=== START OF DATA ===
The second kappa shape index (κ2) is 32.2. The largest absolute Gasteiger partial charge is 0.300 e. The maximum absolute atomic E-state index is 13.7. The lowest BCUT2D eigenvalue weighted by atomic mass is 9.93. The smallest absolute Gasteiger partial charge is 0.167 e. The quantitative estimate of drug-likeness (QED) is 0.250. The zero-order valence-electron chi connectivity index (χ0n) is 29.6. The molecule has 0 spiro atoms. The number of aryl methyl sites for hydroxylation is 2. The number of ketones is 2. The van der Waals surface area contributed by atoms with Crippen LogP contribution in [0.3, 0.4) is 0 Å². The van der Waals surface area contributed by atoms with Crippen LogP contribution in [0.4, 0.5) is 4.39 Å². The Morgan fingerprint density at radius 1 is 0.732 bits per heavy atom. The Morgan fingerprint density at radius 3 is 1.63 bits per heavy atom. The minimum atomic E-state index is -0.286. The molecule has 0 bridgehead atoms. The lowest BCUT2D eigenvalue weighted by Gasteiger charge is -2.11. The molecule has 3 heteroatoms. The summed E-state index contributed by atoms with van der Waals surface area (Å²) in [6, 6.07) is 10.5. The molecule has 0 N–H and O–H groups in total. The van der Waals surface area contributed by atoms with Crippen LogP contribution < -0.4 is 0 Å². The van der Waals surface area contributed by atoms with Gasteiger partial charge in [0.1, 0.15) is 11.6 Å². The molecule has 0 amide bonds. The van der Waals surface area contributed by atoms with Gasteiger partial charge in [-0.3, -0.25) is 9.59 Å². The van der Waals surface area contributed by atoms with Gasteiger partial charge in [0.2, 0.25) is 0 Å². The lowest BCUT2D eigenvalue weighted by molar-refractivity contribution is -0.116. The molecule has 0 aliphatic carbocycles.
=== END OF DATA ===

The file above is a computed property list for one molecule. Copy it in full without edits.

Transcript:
The second kappa shape index (κ2) is 32.2. The largest absolute Gasteiger partial charge is 0.300 e. The maximum absolute atomic E-state index is 13.7. The lowest BCUT2D eigenvalue weighted by atomic mass is 9.93. The smallest absolute Gasteiger partial charge is 0.167 e. The quantitative estimate of drug-likeness (QED) is 0.250. The zero-order valence-electron chi connectivity index (χ0n) is 29.6. The molecule has 0 spiro atoms. The number of aryl methyl sites for hydroxylation is 2. The number of ketones is 2. The van der Waals surface area contributed by atoms with Crippen LogP contribution in [0.3, 0.4) is 0 Å². The van der Waals surface area contributed by atoms with Crippen LogP contribution in [0.4, 0.5) is 4.39 Å². The Morgan fingerprint density at radius 1 is 0.732 bits per heavy atom. The Morgan fingerprint density at radius 3 is 1.63 bits per heavy atom. The minimum atomic E-state index is -0.286. The molecule has 0 bridgehead atoms. The lowest BCUT2D eigenvalue weighted by Gasteiger charge is -2.11. The molecule has 3 heteroatoms. The summed E-state index contributed by atoms with van der Waals surface area (Å²) in [6, 6.07) is 10.5. The molecule has 0 N–H and O–H groups in total. The van der Waals surface area contributed by atoms with Crippen LogP contribution < -0.4 is 0 Å². The van der Waals surface area contributed by atoms with Gasteiger partial charge in [0.1, 0.15) is 11.6 Å². The molecule has 0 amide bonds. The van der Waals surface area contributed by atoms with Gasteiger partial charge in [-0.3, -0.25) is 9.59 Å². The van der Waals surface area contributed by atoms with Gasteiger partial charge in [0.2, 0.25) is 0 Å². The lowest BCUT2D eigenvalue weighted by molar-refractivity contribution is -0.116. The molecule has 0 aliphatic carbocycles.